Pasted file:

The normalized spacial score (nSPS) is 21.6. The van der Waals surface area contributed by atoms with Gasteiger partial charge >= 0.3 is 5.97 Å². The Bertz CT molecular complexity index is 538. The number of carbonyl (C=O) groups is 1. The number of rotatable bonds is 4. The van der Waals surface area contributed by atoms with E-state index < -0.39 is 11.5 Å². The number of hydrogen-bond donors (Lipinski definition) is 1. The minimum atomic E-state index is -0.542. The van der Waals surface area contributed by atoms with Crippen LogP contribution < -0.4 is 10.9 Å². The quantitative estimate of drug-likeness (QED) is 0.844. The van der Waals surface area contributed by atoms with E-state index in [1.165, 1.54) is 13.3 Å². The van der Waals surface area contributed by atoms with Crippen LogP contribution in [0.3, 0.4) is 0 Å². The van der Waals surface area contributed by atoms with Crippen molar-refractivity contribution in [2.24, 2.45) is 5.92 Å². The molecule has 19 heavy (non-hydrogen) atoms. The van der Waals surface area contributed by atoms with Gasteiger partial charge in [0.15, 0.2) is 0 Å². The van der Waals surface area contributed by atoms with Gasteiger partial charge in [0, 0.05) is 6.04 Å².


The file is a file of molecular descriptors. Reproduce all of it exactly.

The normalized spacial score (nSPS) is 21.6. The van der Waals surface area contributed by atoms with Gasteiger partial charge >= 0.3 is 5.97 Å². The Bertz CT molecular complexity index is 538. The number of carbonyl (C=O) groups is 1. The number of rotatable bonds is 4. The van der Waals surface area contributed by atoms with E-state index < -0.39 is 11.5 Å². The number of hydrogen-bond donors (Lipinski definition) is 1. The minimum atomic E-state index is -0.542. The van der Waals surface area contributed by atoms with Crippen LogP contribution < -0.4 is 10.9 Å². The quantitative estimate of drug-likeness (QED) is 0.844. The van der Waals surface area contributed by atoms with E-state index in [1.165, 1.54) is 13.3 Å². The van der Waals surface area contributed by atoms with Crippen LogP contribution in [0.3, 0.4) is 0 Å². The van der Waals surface area contributed by atoms with Crippen molar-refractivity contribution in [2.24, 2.45) is 5.92 Å². The molecule has 19 heavy (non-hydrogen) atoms. The van der Waals surface area contributed by atoms with Gasteiger partial charge in [0.15, 0.2) is 0 Å². The van der Waals surface area contributed by atoms with Gasteiger partial charge in [0, 0.05) is 6.04 Å².